If you want your robot to be abused, do as The Rolling Stones suggest and paint it black. Also, make it female.
Researchers from the University of Texas Rio Grande Valley, in the US, recently evaluated, for this research paper, the way people respond to online videos of female-presenting robots and of women. Their goal was to assess whether machines with non-white social identities get mistreated more readily than those presenting as white or than people associated with a specific race.
As other academics have noted, most robots are white and perceptions of gender and race affect how people interact with robots.
Megan Strait, assistant professor of computer science at UTRGV, Ana Sanchez Ramos, program specialist, and students Virginia Contreras and Noemi Garcia reviewed more than 1,200 comments associated with six online videos.
Three of the videos depict robots designed to appear female – gynoids, as opposed to androids – and given black, white and Asian identities. The bots are referred to as Bina48, Nadine, and Yangyang respectively.
The other three videos depict women with corresponding racial identities – singer Beyonce Knowles, actor Cameron Diaz (who presents as white, despite her Spanish/Cuban ancestry, the paper explains) and model Liu Wen.
The researchers hypothesized that the white robot (Nadine) would be treated better in comments than the black- and Asian-presenting gynoids, Bina48 and Yangyang. They also anticipated that commenters would be more abusive toward robots than people.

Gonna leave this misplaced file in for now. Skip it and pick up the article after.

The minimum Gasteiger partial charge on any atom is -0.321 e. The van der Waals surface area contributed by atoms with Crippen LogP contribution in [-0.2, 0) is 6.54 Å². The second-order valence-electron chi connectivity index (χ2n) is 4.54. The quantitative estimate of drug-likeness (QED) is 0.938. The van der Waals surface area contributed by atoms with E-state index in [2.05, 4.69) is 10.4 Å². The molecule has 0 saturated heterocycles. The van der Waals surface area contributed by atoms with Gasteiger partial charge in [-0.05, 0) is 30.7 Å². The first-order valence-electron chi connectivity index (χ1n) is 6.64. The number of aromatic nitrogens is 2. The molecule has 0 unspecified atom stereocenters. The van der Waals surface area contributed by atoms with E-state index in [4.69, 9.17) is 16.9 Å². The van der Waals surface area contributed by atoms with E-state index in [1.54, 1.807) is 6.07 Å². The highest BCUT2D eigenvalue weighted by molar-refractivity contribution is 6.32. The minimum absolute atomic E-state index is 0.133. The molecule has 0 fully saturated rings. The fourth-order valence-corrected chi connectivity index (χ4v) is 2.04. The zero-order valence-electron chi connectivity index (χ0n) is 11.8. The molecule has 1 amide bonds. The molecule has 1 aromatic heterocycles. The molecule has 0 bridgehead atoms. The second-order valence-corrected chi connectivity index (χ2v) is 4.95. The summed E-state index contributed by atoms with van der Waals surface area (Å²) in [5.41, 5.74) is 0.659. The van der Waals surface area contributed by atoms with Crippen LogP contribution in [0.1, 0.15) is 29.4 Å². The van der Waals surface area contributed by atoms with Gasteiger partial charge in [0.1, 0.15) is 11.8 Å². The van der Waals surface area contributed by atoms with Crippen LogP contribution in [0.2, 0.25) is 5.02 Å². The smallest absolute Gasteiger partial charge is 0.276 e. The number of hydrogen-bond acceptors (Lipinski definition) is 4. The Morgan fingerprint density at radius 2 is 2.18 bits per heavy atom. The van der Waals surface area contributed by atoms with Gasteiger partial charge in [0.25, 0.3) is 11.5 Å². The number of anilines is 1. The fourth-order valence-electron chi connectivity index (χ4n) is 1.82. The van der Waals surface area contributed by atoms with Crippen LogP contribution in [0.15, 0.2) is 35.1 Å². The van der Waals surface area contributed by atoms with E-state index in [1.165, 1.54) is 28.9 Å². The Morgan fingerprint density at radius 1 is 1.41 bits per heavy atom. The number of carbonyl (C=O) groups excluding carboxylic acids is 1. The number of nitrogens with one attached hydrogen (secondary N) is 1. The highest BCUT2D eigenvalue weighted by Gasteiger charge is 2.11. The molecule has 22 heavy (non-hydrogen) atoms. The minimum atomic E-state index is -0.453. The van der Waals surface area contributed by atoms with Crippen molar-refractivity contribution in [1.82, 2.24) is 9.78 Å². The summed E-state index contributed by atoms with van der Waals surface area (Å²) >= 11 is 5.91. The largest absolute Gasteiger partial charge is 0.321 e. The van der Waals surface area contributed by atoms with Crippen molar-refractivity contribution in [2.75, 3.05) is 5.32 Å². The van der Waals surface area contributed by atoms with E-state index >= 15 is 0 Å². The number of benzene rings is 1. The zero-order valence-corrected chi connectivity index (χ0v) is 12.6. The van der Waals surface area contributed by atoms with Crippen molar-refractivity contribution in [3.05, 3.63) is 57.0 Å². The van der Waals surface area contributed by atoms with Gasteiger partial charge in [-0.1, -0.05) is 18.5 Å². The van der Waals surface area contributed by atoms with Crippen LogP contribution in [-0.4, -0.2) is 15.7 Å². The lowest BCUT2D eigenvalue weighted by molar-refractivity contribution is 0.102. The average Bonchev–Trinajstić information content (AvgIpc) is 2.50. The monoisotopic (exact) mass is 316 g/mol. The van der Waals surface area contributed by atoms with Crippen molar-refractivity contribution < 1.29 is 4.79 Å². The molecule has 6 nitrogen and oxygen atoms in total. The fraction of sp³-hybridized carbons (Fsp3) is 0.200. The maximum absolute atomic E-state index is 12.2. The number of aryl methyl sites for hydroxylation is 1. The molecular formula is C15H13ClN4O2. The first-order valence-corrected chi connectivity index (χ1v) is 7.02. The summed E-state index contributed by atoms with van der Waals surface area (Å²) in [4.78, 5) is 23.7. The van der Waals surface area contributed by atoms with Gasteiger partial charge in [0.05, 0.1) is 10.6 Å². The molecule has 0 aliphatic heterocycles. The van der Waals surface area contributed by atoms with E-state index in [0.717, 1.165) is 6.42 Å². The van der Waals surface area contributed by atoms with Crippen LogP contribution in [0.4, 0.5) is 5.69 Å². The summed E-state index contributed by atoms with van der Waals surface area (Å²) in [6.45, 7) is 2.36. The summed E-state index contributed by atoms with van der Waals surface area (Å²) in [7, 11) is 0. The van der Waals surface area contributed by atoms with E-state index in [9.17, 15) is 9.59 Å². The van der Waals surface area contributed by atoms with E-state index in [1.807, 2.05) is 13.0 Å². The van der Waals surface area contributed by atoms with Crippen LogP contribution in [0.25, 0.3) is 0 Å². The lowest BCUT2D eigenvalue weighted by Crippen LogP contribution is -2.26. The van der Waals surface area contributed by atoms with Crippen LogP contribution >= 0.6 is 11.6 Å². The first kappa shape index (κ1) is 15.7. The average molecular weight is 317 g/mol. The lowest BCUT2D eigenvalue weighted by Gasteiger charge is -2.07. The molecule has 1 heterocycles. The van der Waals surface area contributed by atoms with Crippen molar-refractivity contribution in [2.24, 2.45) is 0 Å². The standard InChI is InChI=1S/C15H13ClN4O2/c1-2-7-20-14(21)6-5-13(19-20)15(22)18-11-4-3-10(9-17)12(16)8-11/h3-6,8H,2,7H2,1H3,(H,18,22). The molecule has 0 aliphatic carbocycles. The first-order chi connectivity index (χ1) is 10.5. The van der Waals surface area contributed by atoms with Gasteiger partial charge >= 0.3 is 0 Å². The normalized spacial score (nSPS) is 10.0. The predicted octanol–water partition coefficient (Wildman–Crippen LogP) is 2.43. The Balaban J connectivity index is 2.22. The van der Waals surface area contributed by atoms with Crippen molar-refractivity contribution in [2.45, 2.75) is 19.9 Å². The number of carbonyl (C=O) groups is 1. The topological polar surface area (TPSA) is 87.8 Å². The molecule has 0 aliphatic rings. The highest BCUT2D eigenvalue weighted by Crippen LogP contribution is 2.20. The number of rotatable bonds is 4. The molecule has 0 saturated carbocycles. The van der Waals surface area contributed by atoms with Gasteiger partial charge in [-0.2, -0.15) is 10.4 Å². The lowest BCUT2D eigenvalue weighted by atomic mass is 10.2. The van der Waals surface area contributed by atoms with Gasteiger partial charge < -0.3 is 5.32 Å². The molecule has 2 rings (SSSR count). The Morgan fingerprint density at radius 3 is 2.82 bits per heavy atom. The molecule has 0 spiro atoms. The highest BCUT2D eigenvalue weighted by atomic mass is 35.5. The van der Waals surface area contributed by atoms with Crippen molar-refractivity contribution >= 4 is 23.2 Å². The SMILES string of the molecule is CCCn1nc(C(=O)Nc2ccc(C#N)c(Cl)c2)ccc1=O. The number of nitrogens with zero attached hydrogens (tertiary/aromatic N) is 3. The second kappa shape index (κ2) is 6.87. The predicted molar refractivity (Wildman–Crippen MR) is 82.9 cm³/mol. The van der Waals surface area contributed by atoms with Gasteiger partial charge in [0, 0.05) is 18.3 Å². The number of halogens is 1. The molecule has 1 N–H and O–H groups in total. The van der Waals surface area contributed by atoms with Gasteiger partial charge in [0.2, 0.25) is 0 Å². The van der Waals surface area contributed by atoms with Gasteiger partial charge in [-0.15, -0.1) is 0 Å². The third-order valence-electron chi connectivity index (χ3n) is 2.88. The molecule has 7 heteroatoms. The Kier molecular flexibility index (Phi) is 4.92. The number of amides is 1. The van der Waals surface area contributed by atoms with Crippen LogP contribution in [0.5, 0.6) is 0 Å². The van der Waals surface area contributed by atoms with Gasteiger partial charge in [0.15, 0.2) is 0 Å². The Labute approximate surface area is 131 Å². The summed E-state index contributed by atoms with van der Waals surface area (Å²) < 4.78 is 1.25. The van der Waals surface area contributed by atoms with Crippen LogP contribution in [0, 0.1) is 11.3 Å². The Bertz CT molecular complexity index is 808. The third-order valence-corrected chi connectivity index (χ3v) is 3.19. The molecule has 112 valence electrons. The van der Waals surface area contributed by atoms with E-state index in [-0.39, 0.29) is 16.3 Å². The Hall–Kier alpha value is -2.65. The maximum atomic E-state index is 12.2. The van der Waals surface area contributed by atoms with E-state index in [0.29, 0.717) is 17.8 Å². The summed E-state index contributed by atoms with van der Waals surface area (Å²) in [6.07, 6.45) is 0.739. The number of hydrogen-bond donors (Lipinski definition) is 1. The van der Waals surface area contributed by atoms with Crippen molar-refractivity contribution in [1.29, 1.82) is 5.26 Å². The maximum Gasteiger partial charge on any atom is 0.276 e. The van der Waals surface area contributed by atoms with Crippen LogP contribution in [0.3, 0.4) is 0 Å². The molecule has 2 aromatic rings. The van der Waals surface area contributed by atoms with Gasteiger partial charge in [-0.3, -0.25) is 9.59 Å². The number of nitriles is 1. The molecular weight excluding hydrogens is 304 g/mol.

They found support for both assumptions. "The data indicate general support for our hypothesis: that people readily extend racial biases and employ stereotypes to dehumanize robots implicitly racialized in the likeness of marginalized human identities," the paper explains.
The compu-boffins also observe that for all three racial models presented, "people were consistently and significantly more negative towards and dehumanizing of the gynoids relative to their human counterparts."
They claim such boorish behavior cannot simply be attributed to the online disinhibition that makes aggression less risky than it would not in face-to-face interaction. However, they allow further research could help resolve whether the celebrity of the human subjects influenced the tenor of associated comments.
"It is not surprising that antisocial behavior in the form of gender-based stereotyping, bias, and aggression extends to human-like interactions with gynoids," the researchers observe. "What is surprising, however, is the frequency at and degree to which aggression towards female-gendered robots manifests."
While hostile commentary doesn't necessarily predict violence against robots in the real world, the researchers observe that their findings support a growing body of evidence that people will readily abuse robots.
They argue that those designing robots should consider abuse-avoidance mechanisms, conflict de-escalation strategies, and mediation options in the face of aggression during multi-person human-robot interactions. ®